by Valentina Warner, MD
For the past 20 years, I have worked as a physician at Neighborcare’s Rainier Beach clinic. I went into community health because I wanted to use my education to provide high quality medical care to those in my community, particularly those who are often treated as second class citizens. I wanted to find a place where, when people are facing hard times and medical problems come up, there is an open door for them, regardless of their insurance, immigration status, or financial situation. I came to Neighborcare because it was committed to the same values.
For over 50 years, Neighborcare clinics have stood out as a refuge of hope for working people and those struggling with homelessness, poverty, mental illness and addiction. Neighborcare’s mission is to provide comprehensive, compassionate care to our most vulnerable community members, regardless of their ability to pay.
Neighborcare is a non-profit network of almost 30 clinics and the largest provider of primary medical, dental and behavioral health care services in the Seattle area, serving 75,000 patients a year. Our patients are Black, brown, white and Asian, both native born and immigrants. Our patients speak dozens of languages, for which we provide interpreter services at their medical and dental visits.
My 500 coworkers and I — ranging from physicians, nurses, dental and medical assistants to receptionists and clerks — have dedicated our lives to Neighborcare because we believe deeply in the organization’s mission.
I was trained to provide a high standard of care, and in order to do that I need the support of a well-functioning clinic system, from the call center to billing to nursing and mental health care. But in recent years, we have seen some concerning changes at Neighborcare. We need to improve staffing levels so patients get timely, high quality care, and we must have fair wages for all job titles to reduce workforce turnover. Wages for many Neighborcare workers are too low to keep up with the skyrocketing cost of living in the Seattle area, which has made it difficult to recruit and retain qualified staff.
That is why in November of 2018, Neighborcare workers voted by a landslide 75 percent to form our union with SEIU Healthcare 1199NW. We wanted to have a strong voice to advocate for our patients, community, coworkers, families and the mission of Neighborcare itself. This union election was historic, because we formed one bargaining unit, uniting every job title from clerks to physicians.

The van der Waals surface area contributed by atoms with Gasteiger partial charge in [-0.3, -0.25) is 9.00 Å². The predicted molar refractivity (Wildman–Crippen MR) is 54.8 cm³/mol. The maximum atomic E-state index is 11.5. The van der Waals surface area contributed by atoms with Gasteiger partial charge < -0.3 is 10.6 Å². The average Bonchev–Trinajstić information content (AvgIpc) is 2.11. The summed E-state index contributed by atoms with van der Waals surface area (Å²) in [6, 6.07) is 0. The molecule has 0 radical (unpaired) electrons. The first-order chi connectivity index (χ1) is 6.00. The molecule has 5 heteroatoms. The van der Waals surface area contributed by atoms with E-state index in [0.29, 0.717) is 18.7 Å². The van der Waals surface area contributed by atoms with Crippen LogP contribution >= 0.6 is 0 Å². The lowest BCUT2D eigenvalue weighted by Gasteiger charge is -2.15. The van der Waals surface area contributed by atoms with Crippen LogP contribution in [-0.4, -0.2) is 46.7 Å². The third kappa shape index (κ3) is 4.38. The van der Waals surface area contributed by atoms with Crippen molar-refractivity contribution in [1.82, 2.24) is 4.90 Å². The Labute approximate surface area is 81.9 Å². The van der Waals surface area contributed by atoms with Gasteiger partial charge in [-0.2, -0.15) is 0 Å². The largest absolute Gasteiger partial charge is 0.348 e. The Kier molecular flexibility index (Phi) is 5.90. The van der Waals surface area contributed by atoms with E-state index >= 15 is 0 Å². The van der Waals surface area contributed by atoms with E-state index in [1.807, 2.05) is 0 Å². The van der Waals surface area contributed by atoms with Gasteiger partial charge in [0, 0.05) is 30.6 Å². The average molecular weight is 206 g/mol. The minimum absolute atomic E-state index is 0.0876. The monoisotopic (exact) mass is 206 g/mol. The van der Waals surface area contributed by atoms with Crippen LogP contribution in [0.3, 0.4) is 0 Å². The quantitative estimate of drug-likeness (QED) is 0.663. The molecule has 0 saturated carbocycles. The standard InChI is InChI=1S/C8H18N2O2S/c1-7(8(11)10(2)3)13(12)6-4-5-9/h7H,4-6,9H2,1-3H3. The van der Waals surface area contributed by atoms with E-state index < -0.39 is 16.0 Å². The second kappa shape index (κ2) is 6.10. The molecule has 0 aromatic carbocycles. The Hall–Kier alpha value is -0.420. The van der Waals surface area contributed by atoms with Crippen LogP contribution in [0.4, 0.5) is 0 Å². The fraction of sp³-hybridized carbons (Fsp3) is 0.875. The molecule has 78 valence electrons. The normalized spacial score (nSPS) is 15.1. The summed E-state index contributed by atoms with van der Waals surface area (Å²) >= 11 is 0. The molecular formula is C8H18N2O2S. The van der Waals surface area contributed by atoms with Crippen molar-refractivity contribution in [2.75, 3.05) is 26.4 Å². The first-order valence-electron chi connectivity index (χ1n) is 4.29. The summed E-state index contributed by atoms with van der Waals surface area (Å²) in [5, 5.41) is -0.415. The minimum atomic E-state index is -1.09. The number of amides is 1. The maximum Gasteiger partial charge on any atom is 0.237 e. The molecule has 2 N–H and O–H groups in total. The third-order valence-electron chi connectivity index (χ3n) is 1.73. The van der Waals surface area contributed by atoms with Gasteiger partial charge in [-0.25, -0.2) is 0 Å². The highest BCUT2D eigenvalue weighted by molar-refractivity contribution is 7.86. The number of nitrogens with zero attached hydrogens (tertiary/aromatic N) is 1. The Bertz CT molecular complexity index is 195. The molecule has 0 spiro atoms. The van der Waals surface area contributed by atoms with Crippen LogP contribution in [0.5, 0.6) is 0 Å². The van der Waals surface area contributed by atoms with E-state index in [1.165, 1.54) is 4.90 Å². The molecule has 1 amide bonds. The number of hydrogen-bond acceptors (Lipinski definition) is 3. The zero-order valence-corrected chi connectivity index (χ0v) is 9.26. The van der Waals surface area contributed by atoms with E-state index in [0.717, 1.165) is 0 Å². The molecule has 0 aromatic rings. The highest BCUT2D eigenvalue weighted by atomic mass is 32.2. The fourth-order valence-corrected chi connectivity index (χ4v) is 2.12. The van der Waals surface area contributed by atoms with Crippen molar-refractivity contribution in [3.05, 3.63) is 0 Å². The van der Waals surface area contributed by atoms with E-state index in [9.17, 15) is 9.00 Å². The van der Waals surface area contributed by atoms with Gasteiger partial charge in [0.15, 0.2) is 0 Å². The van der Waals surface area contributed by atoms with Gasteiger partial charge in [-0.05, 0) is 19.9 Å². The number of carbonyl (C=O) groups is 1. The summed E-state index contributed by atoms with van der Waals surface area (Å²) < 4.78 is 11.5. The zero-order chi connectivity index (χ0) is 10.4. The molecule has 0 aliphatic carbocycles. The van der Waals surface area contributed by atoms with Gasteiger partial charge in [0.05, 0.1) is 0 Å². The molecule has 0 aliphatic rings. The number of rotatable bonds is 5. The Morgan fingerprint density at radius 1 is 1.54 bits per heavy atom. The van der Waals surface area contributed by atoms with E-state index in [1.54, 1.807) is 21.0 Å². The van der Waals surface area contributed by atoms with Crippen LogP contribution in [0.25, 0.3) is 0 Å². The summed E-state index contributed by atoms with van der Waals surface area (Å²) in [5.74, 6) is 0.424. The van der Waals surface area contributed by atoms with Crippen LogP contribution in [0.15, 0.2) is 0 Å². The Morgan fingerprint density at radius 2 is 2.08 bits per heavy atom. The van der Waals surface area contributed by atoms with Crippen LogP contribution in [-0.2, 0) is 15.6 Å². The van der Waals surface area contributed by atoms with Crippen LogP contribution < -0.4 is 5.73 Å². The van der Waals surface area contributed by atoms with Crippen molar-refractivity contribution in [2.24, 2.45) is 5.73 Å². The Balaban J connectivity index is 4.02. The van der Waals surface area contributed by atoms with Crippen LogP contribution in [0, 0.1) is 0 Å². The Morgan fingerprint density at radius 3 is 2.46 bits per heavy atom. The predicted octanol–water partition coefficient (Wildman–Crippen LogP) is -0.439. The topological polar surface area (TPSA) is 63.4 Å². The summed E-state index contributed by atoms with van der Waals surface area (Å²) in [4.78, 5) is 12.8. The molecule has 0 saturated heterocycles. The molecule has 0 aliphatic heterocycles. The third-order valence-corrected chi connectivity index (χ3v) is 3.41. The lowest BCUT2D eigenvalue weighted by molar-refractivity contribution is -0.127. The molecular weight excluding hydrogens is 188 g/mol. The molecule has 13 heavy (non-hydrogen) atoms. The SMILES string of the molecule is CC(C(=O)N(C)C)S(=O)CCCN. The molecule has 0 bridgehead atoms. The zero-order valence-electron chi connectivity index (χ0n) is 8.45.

Now, we are in contract negotiations with Neighborcare management and we are trying to achieve urgently needed, concrete improvements including better staffing, a real voice in decision making, affordable health benefits, racial justice and living wages for every job.
Many employers have found that unionization improves recruitment and retention, and that union members can be powerful partners. Recently, members of SEIU 1199NW attended a Seattle City Council hearing to support legislation that would increase funding for human services at the rate of inflation so that there are adequate resources to care for our city’s most vulnerable residents.
Since we formed our union and started negotiations, we are already seeing inspiring, positive change at Neighborcare. Morale is improving because we now have hope. Our union at Neighborcare exemplifies Mahatma Gandhi’s admonition to “be the change you wish to see in the world,” because we are committed to equity and justice in our decision making and how we treat each other.
We formed our union because we realized that no politician or executive was going to solve our problems for us. I feel we are living the truth in the words of poet June Jordan: “we are the ones we have been waiting for.” It is our hope that management understands we have the best interest of the organization at heart. I am confident our union will improve our Neighborcare community and bring us closer to our mission.
It is time for management to partner with front line staff so we can continue Neighborcare Health’s historic leadership in the delivery of excellent healthcare.
Valentina Warner has been a physician at Neighborcare Health clinic at Rainier Beach for the past 20 years.
Featured Image: Neighborcare healthcare workers who are members of the SEIU Healthcare 1199NW bargaining team. (Courtesy Photo)